Axl Rose Of Guns N’ Roses Calls Trump’s Campaign ‘Sh-tbags’
Many artists have weighed in on politicians in this year’s midterm elections. Per previous reporting from Hill Reporter, Willie Nelson has lent his music for the campaign of Democratic candidate Beto O’Rourke, while Rihanna and Pharrell Williams both recently expressed disdain with President Donald Trump using their art for his events, with the former saying she’d never be caught at one of those “tragic rallies” herself.
They’re not the only artists recently lashing out against the president. Axl Rose, lead singer from the group Guns N’ Roses, issued out a tweetstorm of discontent about the commander-in-chief on Monday.
“Just so ya know… GNR like a lot of artists opposed to the unauthorized use of their music at political events has formally requested [our] music not [be] used at Trump rallies or Trump associated events,” he wrote in his initial tweet.
Rose went on to explain, however, that he was essentially powerless to stop the president from using his band’s music. “Unfortunately the Trump campaign is using loopholes in the various venues’ blanket performance licenses which were not intended for such craven political purposes, without the songwriters’ consent,” he said. “Can u say ‘shitbags?!'”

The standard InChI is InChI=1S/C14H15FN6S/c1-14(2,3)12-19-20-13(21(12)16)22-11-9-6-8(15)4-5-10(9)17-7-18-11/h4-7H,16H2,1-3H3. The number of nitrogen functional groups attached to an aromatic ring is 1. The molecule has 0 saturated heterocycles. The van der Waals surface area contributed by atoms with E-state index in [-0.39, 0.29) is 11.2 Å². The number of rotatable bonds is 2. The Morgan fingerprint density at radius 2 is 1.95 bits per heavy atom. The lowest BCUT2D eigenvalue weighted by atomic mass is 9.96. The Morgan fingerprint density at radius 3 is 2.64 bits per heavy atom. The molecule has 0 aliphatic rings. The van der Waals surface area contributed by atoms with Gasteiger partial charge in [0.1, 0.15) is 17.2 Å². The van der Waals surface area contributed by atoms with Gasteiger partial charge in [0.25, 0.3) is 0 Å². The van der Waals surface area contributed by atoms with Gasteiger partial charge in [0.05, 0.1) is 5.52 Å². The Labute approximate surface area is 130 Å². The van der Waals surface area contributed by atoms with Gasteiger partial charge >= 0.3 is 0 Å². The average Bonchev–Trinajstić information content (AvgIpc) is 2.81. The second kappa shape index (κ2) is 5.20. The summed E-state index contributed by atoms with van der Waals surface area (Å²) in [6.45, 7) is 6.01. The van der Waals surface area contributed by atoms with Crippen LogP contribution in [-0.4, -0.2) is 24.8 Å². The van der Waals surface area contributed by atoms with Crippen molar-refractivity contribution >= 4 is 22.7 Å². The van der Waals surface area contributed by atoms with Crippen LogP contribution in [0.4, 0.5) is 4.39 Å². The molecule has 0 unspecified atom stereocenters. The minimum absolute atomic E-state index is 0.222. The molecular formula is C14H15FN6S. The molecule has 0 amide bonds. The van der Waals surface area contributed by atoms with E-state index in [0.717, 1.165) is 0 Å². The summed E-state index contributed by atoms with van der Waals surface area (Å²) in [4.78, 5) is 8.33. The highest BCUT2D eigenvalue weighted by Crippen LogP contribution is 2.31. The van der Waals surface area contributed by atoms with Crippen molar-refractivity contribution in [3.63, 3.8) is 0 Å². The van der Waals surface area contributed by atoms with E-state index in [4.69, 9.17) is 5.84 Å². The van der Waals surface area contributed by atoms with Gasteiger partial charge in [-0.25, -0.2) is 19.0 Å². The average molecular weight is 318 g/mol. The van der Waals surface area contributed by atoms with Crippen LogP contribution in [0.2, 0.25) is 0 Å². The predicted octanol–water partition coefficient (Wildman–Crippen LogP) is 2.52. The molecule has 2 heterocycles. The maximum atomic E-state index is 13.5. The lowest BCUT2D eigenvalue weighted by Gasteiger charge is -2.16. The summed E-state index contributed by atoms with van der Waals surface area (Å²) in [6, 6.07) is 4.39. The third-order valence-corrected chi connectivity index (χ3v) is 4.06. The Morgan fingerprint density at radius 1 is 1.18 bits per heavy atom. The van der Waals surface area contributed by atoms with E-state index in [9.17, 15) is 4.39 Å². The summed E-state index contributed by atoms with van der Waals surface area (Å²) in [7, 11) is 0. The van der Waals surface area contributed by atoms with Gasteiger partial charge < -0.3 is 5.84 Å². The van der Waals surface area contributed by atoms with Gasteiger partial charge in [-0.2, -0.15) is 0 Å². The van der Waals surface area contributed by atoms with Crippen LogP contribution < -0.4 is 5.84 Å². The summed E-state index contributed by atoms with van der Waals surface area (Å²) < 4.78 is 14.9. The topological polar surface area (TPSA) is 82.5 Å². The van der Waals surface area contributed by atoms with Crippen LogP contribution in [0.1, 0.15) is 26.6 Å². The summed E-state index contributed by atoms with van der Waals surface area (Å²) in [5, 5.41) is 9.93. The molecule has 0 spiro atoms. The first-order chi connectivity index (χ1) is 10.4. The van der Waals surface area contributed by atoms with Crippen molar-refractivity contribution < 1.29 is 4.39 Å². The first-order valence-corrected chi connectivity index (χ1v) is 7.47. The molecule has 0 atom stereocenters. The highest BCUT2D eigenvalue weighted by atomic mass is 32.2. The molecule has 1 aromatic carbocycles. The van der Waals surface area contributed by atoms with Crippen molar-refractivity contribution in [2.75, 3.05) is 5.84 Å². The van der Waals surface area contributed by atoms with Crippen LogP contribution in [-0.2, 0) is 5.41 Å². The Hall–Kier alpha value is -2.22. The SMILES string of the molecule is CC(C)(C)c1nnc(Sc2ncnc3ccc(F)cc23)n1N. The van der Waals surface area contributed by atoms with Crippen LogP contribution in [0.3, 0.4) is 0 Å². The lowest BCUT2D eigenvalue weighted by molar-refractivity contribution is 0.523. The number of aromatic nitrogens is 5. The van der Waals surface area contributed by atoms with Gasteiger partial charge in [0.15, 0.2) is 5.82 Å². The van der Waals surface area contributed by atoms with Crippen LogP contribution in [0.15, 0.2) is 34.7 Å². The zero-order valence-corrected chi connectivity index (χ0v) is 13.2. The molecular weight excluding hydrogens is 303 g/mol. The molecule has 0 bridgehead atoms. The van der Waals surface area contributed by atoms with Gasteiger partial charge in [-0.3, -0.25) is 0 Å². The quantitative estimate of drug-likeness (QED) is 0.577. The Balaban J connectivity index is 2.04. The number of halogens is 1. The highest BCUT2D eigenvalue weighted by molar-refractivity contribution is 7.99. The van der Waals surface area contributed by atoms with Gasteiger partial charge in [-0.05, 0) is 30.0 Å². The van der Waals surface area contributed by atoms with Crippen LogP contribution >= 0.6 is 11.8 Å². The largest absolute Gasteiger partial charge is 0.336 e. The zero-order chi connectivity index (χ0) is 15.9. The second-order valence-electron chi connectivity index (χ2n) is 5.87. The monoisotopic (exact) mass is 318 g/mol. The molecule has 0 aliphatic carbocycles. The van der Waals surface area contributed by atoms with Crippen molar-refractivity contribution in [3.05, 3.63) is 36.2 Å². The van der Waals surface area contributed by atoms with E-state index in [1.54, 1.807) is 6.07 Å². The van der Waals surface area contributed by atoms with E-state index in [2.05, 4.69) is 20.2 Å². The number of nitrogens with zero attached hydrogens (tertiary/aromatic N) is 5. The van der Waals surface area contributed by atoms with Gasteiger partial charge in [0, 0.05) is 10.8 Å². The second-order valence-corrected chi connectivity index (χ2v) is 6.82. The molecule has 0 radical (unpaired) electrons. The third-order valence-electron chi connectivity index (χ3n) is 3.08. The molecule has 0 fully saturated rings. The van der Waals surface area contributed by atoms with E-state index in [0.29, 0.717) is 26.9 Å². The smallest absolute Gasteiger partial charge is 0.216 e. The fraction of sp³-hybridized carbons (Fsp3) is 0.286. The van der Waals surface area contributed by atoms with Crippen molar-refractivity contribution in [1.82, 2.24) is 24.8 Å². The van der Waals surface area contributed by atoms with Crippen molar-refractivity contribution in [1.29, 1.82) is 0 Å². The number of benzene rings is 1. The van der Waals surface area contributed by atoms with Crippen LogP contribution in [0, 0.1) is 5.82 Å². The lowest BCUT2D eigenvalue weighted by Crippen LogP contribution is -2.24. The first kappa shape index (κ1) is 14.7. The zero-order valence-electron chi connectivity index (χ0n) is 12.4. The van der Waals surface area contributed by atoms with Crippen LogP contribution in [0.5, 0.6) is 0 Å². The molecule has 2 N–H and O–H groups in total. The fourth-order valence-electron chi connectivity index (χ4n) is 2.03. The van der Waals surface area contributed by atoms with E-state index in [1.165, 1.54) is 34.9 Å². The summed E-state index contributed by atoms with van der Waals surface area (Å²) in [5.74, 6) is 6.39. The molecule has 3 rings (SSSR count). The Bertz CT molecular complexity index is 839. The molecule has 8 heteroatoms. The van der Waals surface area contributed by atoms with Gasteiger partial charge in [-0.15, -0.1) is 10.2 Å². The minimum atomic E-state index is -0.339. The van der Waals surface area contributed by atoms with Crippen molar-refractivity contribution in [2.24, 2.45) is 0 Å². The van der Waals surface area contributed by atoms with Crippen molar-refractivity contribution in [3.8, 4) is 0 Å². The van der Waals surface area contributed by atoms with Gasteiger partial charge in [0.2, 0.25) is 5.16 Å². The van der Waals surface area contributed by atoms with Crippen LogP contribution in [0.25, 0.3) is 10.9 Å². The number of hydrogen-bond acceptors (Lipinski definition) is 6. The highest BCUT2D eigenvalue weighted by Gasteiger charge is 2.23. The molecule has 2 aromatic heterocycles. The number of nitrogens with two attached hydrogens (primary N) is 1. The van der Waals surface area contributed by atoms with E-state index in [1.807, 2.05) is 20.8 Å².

Unfortunately the Trump campaign is using loopholes in the various venues’ blanket performance licenses which were not intended for such craven political purposes, without the songwriters’ consent.
Can u say “shitbags?!”💩
— Axl Rose (@axlrose) November 4, 2018
The singer explained that there was a certain “irony” in seeing Trump supporters sing along or enjoy the group’s music at rallies, especially since the sentiment of a lot of their songs are against the president’s political viewpoints. But he also felt the need to clarify to his fans online that it wasn’t his or any of the other band members’ decision to allow the Trump campaign to use their art in that way.
“[W]hen [your] phone’s blowin’ up cuz peeps [are] seein’/hearin’ Sweet Child on the news at a rally…as a band we felt we should clarify [our] position,” Rose concluded, adding the word “Peace!” followed by an American flag emoji.